Obama administration policy wonks – and congressional Democrat leadership – are hunkered down, furiously trying to figure out how to keep this fall’s legislative rush to judgment from turning into a monumental cow pie. Their GOP brethren are rubbing their hands in glee, anticipating a groundswell of popular support that will sweep them to power a year from now. The rest of us are just scratching our heads. All three states of consciousness are legitimate. Only the head-scratching is particularly timely and/or justified.
Congress will stay in session until some time in December to complete work on a list of policy priorities the Obama administration demands. President Barack Obama, House Speaker Nancy Pelosi (D-CA), Senate Majority Leader Harry Reid (D-NV), and their lieutenants all understand seriously controversial legislation – and it seems just about everything on the calendar is controversial – never gets done in an election year, and 2010 is shaping up to be a very important election year for both sides of the aisle. The good news is the list of legislative priorities is shrinking as legislative reality begins to rear its ugly head.
Most of September will be taken up by fiscal year 2010 appropriations bills since both appropriations committee chairs vowed they’d pass all 13 spending bills before the new fiscal year began on October 1, 2009. Then the truly heavy lifting begins.
The 800-pound gorilla is healthcare reform, the highest priority for the White House and Democrat leaders as witnessed by the president’s rare address to a joint session of Congress in September. Healthcare was one of President Obama’s lynchpin campaign issues and he’s obsessed with passing some form of reform this year. If victorious, he’d be the first president in 75 years to prevail on massive healthcare expansion.
The 1,018-page House bill notwith-standing, this is a wide-open issue being slowly but ever more directly shaped by citizen public reaction to not only the bill’s price tag – a Congressional Budget Office estimated $1 trillion to $2 trillion – but also by what’s perceived to be the heart of the package, namely a government-sponsored competitor to private health insurance. The other major sticking point is whether to tax or penalize companies not offering healthcare plans. Also directly affecting how this bill evolves is the 2010 election and whether sitting members listen to constituents or decide they’ve got a higher moral calling and vote “what’s right for the country,” which will be pretty much decided by party leadership.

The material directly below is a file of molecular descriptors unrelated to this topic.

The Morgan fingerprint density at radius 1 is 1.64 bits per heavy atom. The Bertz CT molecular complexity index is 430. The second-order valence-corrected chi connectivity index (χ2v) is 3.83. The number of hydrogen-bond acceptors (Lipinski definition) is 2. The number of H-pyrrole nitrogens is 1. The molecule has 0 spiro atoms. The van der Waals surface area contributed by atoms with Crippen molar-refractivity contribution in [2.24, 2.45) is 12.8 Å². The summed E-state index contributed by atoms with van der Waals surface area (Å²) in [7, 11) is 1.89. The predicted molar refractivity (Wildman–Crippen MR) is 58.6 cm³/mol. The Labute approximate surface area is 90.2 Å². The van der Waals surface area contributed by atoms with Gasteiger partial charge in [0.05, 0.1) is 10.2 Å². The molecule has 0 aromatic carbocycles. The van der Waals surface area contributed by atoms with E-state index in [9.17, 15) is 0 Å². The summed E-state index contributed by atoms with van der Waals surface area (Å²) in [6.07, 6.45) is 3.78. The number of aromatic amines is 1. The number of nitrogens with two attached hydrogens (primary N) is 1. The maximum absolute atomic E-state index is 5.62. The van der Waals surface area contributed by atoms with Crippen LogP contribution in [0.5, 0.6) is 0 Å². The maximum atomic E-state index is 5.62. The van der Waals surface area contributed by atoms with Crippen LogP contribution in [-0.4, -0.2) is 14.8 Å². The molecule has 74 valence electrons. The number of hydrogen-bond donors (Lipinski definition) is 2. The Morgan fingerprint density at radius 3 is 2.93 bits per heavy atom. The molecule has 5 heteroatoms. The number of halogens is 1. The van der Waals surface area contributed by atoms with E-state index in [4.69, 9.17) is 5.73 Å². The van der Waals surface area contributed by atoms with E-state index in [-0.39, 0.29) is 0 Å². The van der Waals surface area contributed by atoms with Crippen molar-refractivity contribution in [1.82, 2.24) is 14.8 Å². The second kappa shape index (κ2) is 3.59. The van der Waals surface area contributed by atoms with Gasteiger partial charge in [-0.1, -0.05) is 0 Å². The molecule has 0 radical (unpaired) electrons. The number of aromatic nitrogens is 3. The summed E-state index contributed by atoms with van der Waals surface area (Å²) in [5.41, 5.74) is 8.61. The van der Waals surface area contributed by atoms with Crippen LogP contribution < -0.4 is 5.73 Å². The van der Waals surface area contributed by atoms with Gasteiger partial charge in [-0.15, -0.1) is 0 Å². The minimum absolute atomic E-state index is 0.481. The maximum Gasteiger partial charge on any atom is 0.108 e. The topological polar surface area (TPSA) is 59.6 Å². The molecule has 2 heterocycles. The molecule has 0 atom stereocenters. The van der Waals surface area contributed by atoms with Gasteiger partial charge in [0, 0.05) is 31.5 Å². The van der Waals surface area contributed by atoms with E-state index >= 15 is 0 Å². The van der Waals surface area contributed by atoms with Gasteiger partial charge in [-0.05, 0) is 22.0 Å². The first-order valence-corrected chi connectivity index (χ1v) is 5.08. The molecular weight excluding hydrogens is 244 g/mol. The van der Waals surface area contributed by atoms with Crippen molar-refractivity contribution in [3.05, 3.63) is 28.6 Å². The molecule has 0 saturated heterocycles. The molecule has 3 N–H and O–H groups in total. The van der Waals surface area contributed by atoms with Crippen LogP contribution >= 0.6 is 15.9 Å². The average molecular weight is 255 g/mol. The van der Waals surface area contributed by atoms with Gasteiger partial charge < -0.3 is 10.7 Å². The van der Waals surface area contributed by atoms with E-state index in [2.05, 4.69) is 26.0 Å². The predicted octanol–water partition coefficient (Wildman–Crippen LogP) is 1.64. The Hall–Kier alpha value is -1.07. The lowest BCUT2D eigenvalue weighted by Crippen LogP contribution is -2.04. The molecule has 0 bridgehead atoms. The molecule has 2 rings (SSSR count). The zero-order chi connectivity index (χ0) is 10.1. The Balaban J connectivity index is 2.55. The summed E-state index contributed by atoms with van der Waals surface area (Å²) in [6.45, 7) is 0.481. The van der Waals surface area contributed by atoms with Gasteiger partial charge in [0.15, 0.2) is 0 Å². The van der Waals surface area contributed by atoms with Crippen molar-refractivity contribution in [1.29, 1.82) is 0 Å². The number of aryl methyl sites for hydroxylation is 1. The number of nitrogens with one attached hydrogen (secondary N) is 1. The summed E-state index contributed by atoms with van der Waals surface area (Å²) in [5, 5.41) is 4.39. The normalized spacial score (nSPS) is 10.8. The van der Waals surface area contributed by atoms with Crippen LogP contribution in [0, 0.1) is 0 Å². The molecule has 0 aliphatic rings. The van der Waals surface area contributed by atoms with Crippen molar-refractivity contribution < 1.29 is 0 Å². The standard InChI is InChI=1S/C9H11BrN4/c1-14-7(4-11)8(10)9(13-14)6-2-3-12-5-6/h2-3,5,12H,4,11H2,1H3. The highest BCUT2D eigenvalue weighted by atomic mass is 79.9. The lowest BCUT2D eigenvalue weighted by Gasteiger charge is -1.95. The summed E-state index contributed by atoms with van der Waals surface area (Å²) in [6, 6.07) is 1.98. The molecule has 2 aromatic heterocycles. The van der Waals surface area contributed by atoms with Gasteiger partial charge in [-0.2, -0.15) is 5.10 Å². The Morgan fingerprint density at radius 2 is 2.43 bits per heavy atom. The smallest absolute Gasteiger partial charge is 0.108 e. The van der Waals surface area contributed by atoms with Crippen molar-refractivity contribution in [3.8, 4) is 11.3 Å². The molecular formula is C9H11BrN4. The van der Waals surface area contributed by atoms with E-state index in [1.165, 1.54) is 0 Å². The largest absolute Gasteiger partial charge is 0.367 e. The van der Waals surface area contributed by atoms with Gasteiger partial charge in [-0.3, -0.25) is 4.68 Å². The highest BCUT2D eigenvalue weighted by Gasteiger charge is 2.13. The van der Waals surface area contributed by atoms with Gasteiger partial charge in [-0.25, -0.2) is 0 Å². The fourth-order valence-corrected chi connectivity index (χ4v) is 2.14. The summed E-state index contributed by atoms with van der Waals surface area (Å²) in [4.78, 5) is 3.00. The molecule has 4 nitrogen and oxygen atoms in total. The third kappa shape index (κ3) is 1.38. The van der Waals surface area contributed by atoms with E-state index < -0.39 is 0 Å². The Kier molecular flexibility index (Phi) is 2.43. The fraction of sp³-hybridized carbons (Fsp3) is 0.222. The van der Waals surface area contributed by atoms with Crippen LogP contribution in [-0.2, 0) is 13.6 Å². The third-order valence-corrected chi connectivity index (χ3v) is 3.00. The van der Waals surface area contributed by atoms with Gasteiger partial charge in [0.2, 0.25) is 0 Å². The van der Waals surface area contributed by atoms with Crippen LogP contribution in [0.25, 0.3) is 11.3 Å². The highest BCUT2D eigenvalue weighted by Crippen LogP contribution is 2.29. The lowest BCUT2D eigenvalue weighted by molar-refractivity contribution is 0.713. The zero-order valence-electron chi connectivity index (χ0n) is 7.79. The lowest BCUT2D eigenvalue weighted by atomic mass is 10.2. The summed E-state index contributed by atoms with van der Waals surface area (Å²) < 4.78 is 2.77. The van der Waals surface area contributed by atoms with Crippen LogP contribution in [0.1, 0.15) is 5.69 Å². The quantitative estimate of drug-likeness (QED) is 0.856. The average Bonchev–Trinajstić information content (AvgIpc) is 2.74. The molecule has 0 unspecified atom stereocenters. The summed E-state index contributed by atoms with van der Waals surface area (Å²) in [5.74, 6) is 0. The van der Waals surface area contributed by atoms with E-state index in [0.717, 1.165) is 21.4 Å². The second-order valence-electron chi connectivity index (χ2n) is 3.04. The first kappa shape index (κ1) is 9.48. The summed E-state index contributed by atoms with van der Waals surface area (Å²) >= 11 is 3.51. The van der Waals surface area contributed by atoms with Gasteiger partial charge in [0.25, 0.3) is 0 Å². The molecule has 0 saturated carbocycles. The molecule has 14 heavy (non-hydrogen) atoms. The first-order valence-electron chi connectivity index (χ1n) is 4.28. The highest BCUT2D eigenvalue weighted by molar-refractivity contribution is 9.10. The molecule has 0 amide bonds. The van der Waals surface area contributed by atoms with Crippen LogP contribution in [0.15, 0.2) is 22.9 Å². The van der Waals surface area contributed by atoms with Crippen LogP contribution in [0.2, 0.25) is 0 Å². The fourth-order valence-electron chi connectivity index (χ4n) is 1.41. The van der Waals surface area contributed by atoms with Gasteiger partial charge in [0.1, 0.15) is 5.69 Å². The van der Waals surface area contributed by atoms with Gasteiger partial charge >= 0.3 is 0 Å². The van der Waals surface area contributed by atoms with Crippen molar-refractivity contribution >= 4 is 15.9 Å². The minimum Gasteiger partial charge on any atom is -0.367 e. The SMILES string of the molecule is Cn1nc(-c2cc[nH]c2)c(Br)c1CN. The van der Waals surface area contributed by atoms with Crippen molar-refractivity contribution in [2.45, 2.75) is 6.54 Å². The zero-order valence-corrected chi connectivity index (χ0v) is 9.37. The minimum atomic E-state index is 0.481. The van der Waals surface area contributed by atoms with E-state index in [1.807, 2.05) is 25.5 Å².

All decks are clear for the healthcare debate, but the wrangling could take weeks or months. The president’s September speech left unclear whether he’s willing to go back to square one and begin fashioning a new bill that follows his priorities while recognizing the concerns of the GOP, or whether he’ll try to massage some existing plan to look more like his vision of healthcare reform. He also claims he can pay for nearly all of his vision through waste control in Medicare, and multiplying the federal deficit is a non-starter for many critics.
The first action will be in the Senate when the Senate Finance Committee takes up a money plan devised by Senator Max Baucus (D-MT), committee chair, and a member of the Committee on Health, Education, Labor, and Pensions (HELP). Baucus talked tough when unveiling his plan just days before the president’s speech, saying he’d “go it alone” if he doesn’t get bipartisan support. This gives credence to talk on the street that the money side of healthcare reform may move as part of a budget reconciliation bill this fall, action needing only 51 votes to pass, not the 60-vote supermajority needed for most other bills. But even with only a one-vote margin needed to pass, the votes still aren’t there at this writing as moderate and conservative members from both sides of the aisle – not to mention those just plain scared of the voters at home – will not commit to either side of the debate. The rest of the plan – program, mandates, options, etc. – would move as a separate bill or bills, and could wait until next year.